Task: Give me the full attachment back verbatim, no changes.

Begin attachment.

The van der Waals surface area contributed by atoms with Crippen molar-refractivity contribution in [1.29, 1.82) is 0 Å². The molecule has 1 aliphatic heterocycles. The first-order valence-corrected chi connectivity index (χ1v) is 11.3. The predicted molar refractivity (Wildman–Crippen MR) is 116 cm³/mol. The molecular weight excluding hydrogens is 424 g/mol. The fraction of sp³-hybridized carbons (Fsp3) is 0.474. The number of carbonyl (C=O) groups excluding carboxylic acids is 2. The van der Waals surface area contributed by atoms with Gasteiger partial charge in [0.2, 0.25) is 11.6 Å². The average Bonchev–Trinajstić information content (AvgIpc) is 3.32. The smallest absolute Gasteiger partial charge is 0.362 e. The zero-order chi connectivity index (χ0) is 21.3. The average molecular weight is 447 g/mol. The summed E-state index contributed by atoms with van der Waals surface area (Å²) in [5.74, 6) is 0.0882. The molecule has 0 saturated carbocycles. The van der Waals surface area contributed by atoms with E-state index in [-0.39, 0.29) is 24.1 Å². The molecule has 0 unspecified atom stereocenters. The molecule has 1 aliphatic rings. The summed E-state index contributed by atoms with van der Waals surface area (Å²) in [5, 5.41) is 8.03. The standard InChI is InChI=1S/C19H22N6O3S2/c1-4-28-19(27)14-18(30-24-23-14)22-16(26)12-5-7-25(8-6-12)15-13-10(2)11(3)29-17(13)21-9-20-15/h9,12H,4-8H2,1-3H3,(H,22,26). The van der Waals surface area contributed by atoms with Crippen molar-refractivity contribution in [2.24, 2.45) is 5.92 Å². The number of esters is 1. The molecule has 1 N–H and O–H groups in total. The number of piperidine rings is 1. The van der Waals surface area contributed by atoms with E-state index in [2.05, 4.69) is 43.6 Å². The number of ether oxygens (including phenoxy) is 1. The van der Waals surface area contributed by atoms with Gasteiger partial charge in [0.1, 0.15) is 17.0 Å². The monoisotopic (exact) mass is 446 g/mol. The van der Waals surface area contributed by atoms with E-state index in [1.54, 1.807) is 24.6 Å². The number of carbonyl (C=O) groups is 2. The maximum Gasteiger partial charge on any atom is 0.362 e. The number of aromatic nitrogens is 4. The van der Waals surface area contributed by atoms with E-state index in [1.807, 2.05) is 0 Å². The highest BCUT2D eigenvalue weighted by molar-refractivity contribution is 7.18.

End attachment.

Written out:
The van der Waals surface area contributed by atoms with Crippen molar-refractivity contribution in [1.29, 1.82) is 0 Å². The molecule has 1 aliphatic heterocycles. The first-order valence-corrected chi connectivity index (χ1v) is 11.3. The predicted molar refractivity (Wildman–Crippen MR) is 116 cm³/mol. The molecular weight excluding hydrogens is 424 g/mol. The fraction of sp³-hybridized carbons (Fsp3) is 0.474. The number of carbonyl (C=O) groups excluding carboxylic acids is 2. The van der Waals surface area contributed by atoms with Gasteiger partial charge in [0.2, 0.25) is 11.6 Å². The average Bonchev–Trinajstić information content (AvgIpc) is 3.32. The smallest absolute Gasteiger partial charge is 0.362 e. The zero-order chi connectivity index (χ0) is 21.3. The average molecular weight is 447 g/mol. The summed E-state index contributed by atoms with van der Waals surface area (Å²) in [5.74, 6) is 0.0882. The molecule has 0 saturated carbocycles. The van der Waals surface area contributed by atoms with E-state index in [-0.39, 0.29) is 24.1 Å². The molecule has 0 unspecified atom stereocenters. The molecule has 1 aliphatic rings. The summed E-state index contributed by atoms with van der Waals surface area (Å²) in [5, 5.41) is 8.03. The standard InChI is InChI=1S/C19H22N6O3S2/c1-4-28-19(27)14-18(30-24-23-14)22-16(26)12-5-7-25(8-6-12)15-13-10(2)11(3)29-17(13)21-9-20-15/h9,12H,4-8H2,1-3H3,(H,22,26). The van der Waals surface area contributed by atoms with Crippen molar-refractivity contribution in [2.24, 2.45) is 5.92 Å². The number of esters is 1. The molecule has 1 N–H and O–H groups in total. The number of piperidine rings is 1. The van der Waals surface area contributed by atoms with E-state index in [2.05, 4.69) is 43.6 Å². The number of ether oxygens (including phenoxy) is 1. The van der Waals surface area contributed by atoms with Gasteiger partial charge in [0.1, 0.15) is 17.0 Å². The monoisotopic (exact) mass is 446 g/mol. The van der Waals surface area contributed by atoms with E-state index in [1.54, 1.807) is 24.6 Å². The number of carbonyl (C=O) groups is 2. The maximum Gasteiger partial charge on any atom is 0.362 e. The number of aromatic nitrogens is 4. The van der Waals surface area contributed by atoms with E-state index in [1.807, 2.05) is 0 Å². The highest BCUT2D eigenvalue weighted by molar-refractivity contribution is 7.18.